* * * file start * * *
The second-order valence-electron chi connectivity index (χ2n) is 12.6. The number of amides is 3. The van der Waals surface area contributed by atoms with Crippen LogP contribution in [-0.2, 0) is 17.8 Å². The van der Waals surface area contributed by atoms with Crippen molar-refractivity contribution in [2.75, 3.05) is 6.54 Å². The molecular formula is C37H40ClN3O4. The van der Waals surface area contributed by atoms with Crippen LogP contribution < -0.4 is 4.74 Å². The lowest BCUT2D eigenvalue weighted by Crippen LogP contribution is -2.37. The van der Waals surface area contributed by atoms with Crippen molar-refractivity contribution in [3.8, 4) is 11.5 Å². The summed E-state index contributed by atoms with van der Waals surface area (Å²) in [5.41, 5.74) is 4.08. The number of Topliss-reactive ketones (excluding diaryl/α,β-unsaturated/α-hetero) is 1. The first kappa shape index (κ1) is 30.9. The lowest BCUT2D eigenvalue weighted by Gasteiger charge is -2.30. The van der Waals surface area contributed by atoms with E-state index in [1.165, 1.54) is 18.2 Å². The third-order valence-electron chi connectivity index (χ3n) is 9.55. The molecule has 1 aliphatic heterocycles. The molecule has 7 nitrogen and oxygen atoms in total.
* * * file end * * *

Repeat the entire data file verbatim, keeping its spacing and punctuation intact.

The second-order valence-electron chi connectivity index (χ2n) is 12.6. The number of amides is 3. The van der Waals surface area contributed by atoms with Crippen LogP contribution in [-0.2, 0) is 17.8 Å². The van der Waals surface area contributed by atoms with Crippen molar-refractivity contribution in [2.75, 3.05) is 6.54 Å². The molecular formula is C37H40ClN3O4. The van der Waals surface area contributed by atoms with Crippen LogP contribution < -0.4 is 4.74 Å². The lowest BCUT2D eigenvalue weighted by Crippen LogP contribution is -2.37. The van der Waals surface area contributed by atoms with Crippen molar-refractivity contribution in [3.8, 4) is 11.5 Å². The summed E-state index contributed by atoms with van der Waals surface area (Å²) in [5.41, 5.74) is 4.08. The number of Topliss-reactive ketones (excluding diaryl/α,β-unsaturated/α-hetero) is 1. The first kappa shape index (κ1) is 30.9. The lowest BCUT2D eigenvalue weighted by Gasteiger charge is -2.30. The van der Waals surface area contributed by atoms with E-state index in [1.165, 1.54) is 18.2 Å². The third-order valence-electron chi connectivity index (χ3n) is 9.55. The molecule has 1 aliphatic heterocycles. The molecule has 7 nitrogen and oxygen atoms in total.